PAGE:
A Look Into the Virtual Parent’s Night of Classes


Lucie Edwards ('21)

Parents pose for a photo in English teacher Ms. Laine Remignanti’s period four Journalism class.

Lucie Edwards, Graphics Editor - Print

The 2020-21 Parents’ Night of Classes, commonly referred to as PNOC, looked a lot different than it has in past years. Usually, all parents are invited to campus for the evening to walk through their student’s schedules, attending all of their classes and meeting all of their teachers. 

However, due to COVID-19 and the Center for Disease Control’s (CDC) guidelines, this year’s PNOC was modified with the safety of the greater community in mind. The administration considered having each teacher create videos for the parents to watch during the class periods. In the end, however, the administration decided that a live event over Zoom would be the best choice. 

Looking back, Academic Dean Ms. Janice Murabayashi is glad that they decided to take this approach. “Anecdotally,” she notes with a smile, “the event went smoothly, and the parents seemed to really enjoy it.” She recounted the evening and remembers sitting in front of her laptop, refreshing her email, and expecting frustrated parents with technology issues to spam her inbox. She then realized that with PNOC online, students would be able to help their parents navigate through the meetings and translate the schedule. 

Math teacher Mrs. Dolores Williamson was also on edge about PNOC. Meeting with parents is normally nerve-racking, and the online format did not help to lessen this feeling. She notes, “This year came with a different kind of nerves, but it ended up being great.”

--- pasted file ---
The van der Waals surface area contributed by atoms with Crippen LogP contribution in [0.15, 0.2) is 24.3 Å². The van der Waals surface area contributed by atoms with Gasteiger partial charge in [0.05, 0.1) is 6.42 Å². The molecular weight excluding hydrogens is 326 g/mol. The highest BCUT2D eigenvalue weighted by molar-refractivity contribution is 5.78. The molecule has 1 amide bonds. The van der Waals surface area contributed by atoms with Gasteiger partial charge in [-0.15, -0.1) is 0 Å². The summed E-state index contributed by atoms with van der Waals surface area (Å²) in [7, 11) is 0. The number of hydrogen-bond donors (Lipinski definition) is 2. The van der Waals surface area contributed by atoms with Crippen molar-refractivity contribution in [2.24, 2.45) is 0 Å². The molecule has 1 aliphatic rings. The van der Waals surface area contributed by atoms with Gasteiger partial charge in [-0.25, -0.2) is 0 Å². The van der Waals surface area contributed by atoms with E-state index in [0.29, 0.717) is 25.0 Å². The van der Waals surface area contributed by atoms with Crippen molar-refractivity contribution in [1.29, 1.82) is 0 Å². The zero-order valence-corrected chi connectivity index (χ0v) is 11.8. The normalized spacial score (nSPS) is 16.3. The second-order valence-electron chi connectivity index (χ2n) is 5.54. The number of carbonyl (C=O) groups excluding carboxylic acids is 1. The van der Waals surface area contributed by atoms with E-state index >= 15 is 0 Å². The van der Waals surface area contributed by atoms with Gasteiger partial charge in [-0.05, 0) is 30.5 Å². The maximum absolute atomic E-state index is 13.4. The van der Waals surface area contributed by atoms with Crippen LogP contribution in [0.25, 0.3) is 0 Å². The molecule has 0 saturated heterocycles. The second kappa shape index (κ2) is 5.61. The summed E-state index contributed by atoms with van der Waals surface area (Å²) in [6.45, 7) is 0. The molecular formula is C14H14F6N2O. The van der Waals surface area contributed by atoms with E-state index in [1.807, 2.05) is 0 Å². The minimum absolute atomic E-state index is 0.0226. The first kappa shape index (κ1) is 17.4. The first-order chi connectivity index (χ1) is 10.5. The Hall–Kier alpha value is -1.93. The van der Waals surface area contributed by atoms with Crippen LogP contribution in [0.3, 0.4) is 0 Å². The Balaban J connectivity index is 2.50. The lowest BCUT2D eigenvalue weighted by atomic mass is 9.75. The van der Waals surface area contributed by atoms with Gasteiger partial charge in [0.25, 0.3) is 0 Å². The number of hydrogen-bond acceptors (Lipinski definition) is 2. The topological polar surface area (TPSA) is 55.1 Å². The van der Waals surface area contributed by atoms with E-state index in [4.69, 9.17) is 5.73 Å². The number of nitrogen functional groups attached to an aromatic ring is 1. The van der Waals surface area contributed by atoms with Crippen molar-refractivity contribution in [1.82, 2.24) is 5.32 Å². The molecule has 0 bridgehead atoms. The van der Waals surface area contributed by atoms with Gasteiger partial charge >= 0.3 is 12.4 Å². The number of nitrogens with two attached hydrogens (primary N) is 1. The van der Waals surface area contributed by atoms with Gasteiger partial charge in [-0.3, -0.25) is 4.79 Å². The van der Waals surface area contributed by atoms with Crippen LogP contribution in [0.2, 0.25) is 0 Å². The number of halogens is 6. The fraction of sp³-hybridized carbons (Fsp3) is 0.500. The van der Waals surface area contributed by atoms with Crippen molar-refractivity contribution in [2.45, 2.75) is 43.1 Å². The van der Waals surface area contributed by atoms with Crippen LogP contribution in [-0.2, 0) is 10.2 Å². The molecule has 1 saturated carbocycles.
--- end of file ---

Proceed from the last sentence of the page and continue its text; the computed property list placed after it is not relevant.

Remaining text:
There are many things that make PNOC valuable. It allows for parents to put a face to the names their kids have been mentioning and for teachers to connect with families directly. In his period eight Associated Student Body Council (ASBC)/Leadership class the day after the event, Associate Dean of Students Mr. Shane Walton touched on this idea, saying “PNOC is such an important event because it really lets parents see how much you guys do in a given school day.” Mr. Walton went on to consider the value of having a live, online PNOC, as it served to “make the parents really understand how hard it can be to focus and learn in an online environment.” Mrs. Amalia Myer, mom to Bella,  Emma, and Jonny Myer — (‘22), (‘23), and (‘27) respectively — agreed that PNOC serves an important purpose, stating “I think it gave me a great insight into the kids’ school experience that they have almost every day.”

While some students were nervous about their parents’ abilities to adjust to Zoom, Jessica Luo (‘24) was pleasantly surprised by their parents’ performance. Jessica’s mom, Dr. Jean Luo felt that “the online format worked out well and it was easy to navigate the links.” Mrs. Myer agreed, saying “maneuvering parent night with three kids at the school was a little stressful and chaotic at first, but once we got the hang of Zoom and switching classes, it was a great experience.” Instead of having to navigate campus and differentiate between buildings, parents could more easily move from class to class.

In the future, other Bishop’s events may have to be held in a similar fashion. And while Ms. Murabyashi hopes that everyone will eventually be able to attend these functions in person, she is overall very pleased with the outcome of PNOC.“For a worst-case scenario, it wasn’t all that bad.”